Enter a specific Bill of Material or other data to see how the system reacts.
5 The always useful buzz words.
ERP selection can seem overwhelming with so many catch phrases—i.e. ‘Service Oriented Architecture’ (SOA), ‘Best of Breed’, ‘Lean Manufacturing’—floating around the industry today. Instead of focusing on the buzz words, focus on who is making the buzz. For example, is SOA really best for your organisation or is it just a nice package that SOA vendors are using to sell how they do business today? Will the SOA buzz diminish when these vendors’ product offerings change?
6 Implementation time.
When provided with an estimate for the number of days to complete an implementation, ask how the vendor arrived at the number. Implementation times may vary from organisation to organisation, but the vendor may have a proven plan of how to implement in less time that does not match what their competition is offering. Contact a reference customer to ask whether the vendor met their implementation schedule. If they did not, how much longer did it take to complete the implementation and why did it take longer than expected? Purchasing ERP is not just about the software received, it’s about follow through that brings that software live, and maintains it once installed.
7 Customer referrals.
While existing customer referrals are beneficial, remember two things: first, customers are on the referral list for a reason; and, second, vendors don’t typically give out the names of problem customers. Take due diligence by checking the vendor’s website for case studies, quotes, and customers in the news, then contact those customers directly. Ask for customer referrals from companies that previously used the same system currently used by your firm, or ask for referrals from companies that are similar in size or in the same product industry as your own.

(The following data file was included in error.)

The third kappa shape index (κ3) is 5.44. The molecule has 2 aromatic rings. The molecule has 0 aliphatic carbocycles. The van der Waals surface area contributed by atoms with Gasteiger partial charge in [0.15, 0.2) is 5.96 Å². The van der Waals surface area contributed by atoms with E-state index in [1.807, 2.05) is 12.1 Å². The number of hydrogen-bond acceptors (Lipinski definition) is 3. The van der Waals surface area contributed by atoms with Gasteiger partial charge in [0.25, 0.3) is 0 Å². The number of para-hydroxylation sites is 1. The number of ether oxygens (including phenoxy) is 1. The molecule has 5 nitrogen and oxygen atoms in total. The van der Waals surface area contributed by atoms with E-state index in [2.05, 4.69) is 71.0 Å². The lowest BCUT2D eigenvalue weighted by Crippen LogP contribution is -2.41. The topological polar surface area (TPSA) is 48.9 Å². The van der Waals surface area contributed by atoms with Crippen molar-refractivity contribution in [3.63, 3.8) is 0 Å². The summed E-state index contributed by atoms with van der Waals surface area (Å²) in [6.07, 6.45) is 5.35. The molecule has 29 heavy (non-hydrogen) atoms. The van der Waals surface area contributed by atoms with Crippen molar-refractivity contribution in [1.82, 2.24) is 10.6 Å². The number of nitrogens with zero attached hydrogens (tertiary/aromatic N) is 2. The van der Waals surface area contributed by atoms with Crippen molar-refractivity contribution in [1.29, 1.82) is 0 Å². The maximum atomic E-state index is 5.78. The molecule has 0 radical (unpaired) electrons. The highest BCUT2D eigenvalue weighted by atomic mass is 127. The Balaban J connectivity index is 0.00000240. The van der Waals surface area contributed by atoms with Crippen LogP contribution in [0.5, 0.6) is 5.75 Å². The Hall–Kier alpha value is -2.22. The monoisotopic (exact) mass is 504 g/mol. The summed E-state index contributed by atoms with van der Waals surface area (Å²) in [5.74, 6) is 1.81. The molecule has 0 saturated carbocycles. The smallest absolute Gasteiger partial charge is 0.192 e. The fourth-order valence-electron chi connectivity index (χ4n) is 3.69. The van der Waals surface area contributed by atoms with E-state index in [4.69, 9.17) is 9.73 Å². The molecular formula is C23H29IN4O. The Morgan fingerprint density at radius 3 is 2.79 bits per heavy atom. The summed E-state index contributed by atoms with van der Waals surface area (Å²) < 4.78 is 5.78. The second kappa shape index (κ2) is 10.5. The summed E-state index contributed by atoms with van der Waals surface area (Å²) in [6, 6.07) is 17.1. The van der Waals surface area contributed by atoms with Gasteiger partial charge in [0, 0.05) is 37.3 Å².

8 Customer retention.
It is one thing to have a short list of current, happy customers. It is something else entirely to maintain the customer relationship over time. Ask the ERP vendor what their customer retention rate is. Do a majority of their customers continue on with them for years, even decades? With the buyouts and recession of past years, no ERP vendor can claim 100% retention, but anything less than 80% should raise a red flag.
9 Objectively observe.
Understand your true market and your position in that market. Whilst it is always good to think where you want to be in five or more years, also think about where you are now. Buy a package that focuses on your current market position, but can carry you to your next goal and beyond. An over-the-counter ERP system bought at the local office supply store will not see a company through to its multi-million pound goals.
On the opposite end of the spectrum, the software solutions used by the huge corporations of the world may be too big. An ideal package is one that can be purchased today, with only the components that are needed, but expand with a business as it grows.